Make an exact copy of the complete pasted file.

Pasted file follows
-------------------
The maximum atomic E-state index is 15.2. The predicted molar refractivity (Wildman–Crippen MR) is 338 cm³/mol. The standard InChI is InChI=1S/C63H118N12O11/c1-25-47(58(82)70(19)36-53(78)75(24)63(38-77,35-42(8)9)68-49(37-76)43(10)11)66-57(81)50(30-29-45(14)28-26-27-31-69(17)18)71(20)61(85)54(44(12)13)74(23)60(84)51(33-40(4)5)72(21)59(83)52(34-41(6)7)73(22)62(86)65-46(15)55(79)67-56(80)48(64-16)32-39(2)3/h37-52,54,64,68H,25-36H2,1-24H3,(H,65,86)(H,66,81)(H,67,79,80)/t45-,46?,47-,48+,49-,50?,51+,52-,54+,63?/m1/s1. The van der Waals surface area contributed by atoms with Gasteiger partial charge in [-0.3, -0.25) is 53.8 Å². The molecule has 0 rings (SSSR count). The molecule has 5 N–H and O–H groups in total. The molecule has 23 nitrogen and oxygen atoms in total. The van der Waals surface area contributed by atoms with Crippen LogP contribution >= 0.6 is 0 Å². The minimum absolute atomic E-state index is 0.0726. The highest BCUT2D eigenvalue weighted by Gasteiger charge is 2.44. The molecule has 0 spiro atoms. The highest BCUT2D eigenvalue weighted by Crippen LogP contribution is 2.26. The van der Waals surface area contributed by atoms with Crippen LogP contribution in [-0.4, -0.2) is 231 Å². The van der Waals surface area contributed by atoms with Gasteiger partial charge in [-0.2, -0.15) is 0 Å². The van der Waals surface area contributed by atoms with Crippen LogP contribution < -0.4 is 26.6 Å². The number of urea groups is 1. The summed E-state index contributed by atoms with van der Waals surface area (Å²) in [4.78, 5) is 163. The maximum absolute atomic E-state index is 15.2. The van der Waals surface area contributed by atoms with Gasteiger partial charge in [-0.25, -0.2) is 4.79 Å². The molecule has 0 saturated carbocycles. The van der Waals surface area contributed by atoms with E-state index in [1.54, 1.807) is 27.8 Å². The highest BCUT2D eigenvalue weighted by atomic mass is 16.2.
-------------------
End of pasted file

The maximum atomic E-state index is 15.2. The predicted molar refractivity (Wildman–Crippen MR) is 338 cm³/mol. The standard InChI is InChI=1S/C63H118N12O11/c1-25-47(58(82)70(19)36-53(78)75(24)63(38-77,35-42(8)9)68-49(37-76)43(10)11)66-57(81)50(30-29-45(14)28-26-27-31-69(17)18)71(20)61(85)54(44(12)13)74(23)60(84)51(33-40(4)5)72(21)59(83)52(34-41(6)7)73(22)62(86)65-46(15)55(79)67-56(80)48(64-16)32-39(2)3/h37-52,54,64,68H,25-36H2,1-24H3,(H,65,86)(H,66,81)(H,67,79,80)/t45-,46?,47-,48+,49-,50?,51+,52-,54+,63?/m1/s1. The van der Waals surface area contributed by atoms with Gasteiger partial charge in [-0.3, -0.25) is 53.8 Å². The molecule has 0 rings (SSSR count). The molecule has 5 N–H and O–H groups in total. The molecule has 23 nitrogen and oxygen atoms in total. The van der Waals surface area contributed by atoms with Crippen LogP contribution >= 0.6 is 0 Å². The minimum absolute atomic E-state index is 0.0726. The highest BCUT2D eigenvalue weighted by Gasteiger charge is 2.44. The molecule has 0 spiro atoms. The highest BCUT2D eigenvalue weighted by Crippen LogP contribution is 2.26. The van der Waals surface area contributed by atoms with Crippen LogP contribution in [-0.4, -0.2) is 231 Å². The van der Waals surface area contributed by atoms with Gasteiger partial charge in [-0.2, -0.15) is 0 Å². The van der Waals surface area contributed by atoms with Crippen LogP contribution < -0.4 is 26.6 Å². The number of urea groups is 1. The summed E-state index contributed by atoms with van der Waals surface area (Å²) in [4.78, 5) is 163. The maximum absolute atomic E-state index is 15.2. The van der Waals surface area contributed by atoms with Gasteiger partial charge in [-0.25, -0.2) is 4.79 Å². The molecule has 0 saturated carbocycles. The van der Waals surface area contributed by atoms with E-state index in [1.54, 1.807) is 27.8 Å². The highest BCUT2D eigenvalue weighted by atomic mass is 16.2.